Instead of looking for root-and-branch solutions like Day’s idea for changing hospital funding, experts tend to be concentrating on management measures. Tom McIntosh,
a University of Regina political science professor who specializes in health policy, says key lessons are already spreading from provinces where experiments worked. He points to two big innovations: creating centralized lists of patients, which allow provinces to move them where they can be helped fastest, and obliging doctors to follow standardized assessment guidelines, which lets the system sort out which patients most need treatment soonest.
Both ideas take some getting used to for doctors. McIntosh says they often resist being told they need to follow a common procedure for rating their patients’ needs. As for centralized waiting lists, even though the idea is not new—Ontario’s Cardiac Care Network has been doing it for 17 years— many specialists were still used to maintaining their own private lists and informal networks. Along with these sorts of basic steps to manage lists more efficiently, change has sometimes come through a simple cash injection. McIntosh points to diagnostic imaging, mostly MRI and CT scans, as one area where investment in new machines had fallen far behind demand. Ottawa earmarked hundreds of millions for new scanners starting in 2003. As the new equipment was delivered, in many cases backlogs eased. “There are fewer reports,” he says, “of people getting on a plane to go and get their MRI.”
Still, skepticism remains about the targeted approach that has emerged as the Canadian norm when it comes to tackling wait times. Day points to what he calls the “balloon effect”: when resources are pushed into one corner of the health system, another part of the system must be squeezed. In his own practice, he says, the drive to shorten wait times for hip and knee replacements means a patient who needs, say, shoulder surgery might have to wait longer. Bellan has heard about similar anecdotes about unintended outcomes related to his eye specialty. “Referring doctors have patients with eye problems that are not cataracts,” he said, “and the response from the [ophthalmologist’s] office is, ‘We’re booked up solid doing cataracts.’ ”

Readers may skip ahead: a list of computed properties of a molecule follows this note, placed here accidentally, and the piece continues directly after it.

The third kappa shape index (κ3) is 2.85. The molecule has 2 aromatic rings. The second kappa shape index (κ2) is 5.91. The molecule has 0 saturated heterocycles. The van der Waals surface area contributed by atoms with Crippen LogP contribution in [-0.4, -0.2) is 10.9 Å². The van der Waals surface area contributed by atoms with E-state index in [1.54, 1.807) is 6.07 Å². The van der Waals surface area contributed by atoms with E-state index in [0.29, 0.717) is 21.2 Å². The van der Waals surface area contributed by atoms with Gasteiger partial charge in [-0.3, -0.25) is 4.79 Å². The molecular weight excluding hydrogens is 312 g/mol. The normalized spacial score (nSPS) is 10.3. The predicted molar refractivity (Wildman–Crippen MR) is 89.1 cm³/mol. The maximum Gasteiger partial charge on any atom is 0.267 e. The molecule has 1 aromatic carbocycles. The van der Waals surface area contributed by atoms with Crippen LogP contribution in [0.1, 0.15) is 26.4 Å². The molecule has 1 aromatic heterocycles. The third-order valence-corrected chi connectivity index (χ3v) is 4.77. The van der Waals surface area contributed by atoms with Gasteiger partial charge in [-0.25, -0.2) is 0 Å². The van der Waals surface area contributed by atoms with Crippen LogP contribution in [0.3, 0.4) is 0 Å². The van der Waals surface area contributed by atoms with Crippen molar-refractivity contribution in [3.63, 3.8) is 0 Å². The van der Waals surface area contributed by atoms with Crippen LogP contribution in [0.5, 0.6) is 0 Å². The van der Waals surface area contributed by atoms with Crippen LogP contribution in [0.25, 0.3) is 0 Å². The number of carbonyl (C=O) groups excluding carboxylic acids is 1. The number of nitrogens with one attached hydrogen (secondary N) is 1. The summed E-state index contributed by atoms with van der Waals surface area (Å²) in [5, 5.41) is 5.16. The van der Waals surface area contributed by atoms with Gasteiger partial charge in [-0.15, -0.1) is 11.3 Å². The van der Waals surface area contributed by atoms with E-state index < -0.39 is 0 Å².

The drawbacks in the drive to cut wait times, however, don’t seem to be fuelling much appetite for more fundamental reforms. Even in Quebec, the Supreme Court’s 2005 decision in what is called the Chaoulli case hasn’t
ushered in the sweeping change many predicted. Last year, Premier Jean Charest’s government satisfied the court’s requirements by promising to provide joint replacements and cataract surgery within six months of a doctor determining a patient needs the surgery. If government-funded hospitals can’t do the job, the government will pay to have it done at a private clinic. As well, the Charest government moved to let Quebecers pay privately for a limited range of services, but predicted few would, since the public system was about to get considerably faster.
The widely predicted flood of Chaoulliinspired challenges to bans on private health insurance elsewhere in Canada has been slow materializing. A similar case launched in Ontario might get to court in late 2008 and a related class-action suit in Alberta even later. Rulings in those cases might yet reignite the debate over whether Canada needs to allow privately insured care to run parallel to the publicly insured system. For now, though, the primacy of universal insurance seems to be holding up. Only a few years ago, critics of the Canadian model commonly pointed overseas, arguing that short wait times in Europe must result from the existence of privately insured care running alongside generous public plans. But closer study of European systems hasn’t borne that out. A 2004 OECD report found no clear evidence that allowing a privately insured option eases wait times in a mainly public system. And Paul Dutton, author of the new book Differential Diagnoses: A Comparative History of Health Care Problems and Solutions in the United States and France, says France’s short waits result partly from integrating many privately owned clinics into the government-funded plan, but not from a privately insured system operating in tandem with the public one.
Dutton, a history professor at Northern Arizona University, points to other factors that make the French system attractive. “They have more doctors,” he says, “and they make less than half of what U.S. doctors make.” Indeed, France boasts about 3.4 physicians for every 1,000 people, whereas in Canada there were 2.2 and in the U.S. 2.4 for every 1,000 in 2005.
More doctors working for less money: it’s an enviable edge. For all the attention lavished lately on managing wait lists, doctors like Day and Bellan are starting to put more emphasis on managing human resources. As baby boomers age into their peak demand years, training or recruiting enough GPs and specialists, and finding the money to pay them, could turn into the bigger challenge. The debate over timely delivery of care may have eased, but the real crunch might be yet to come. M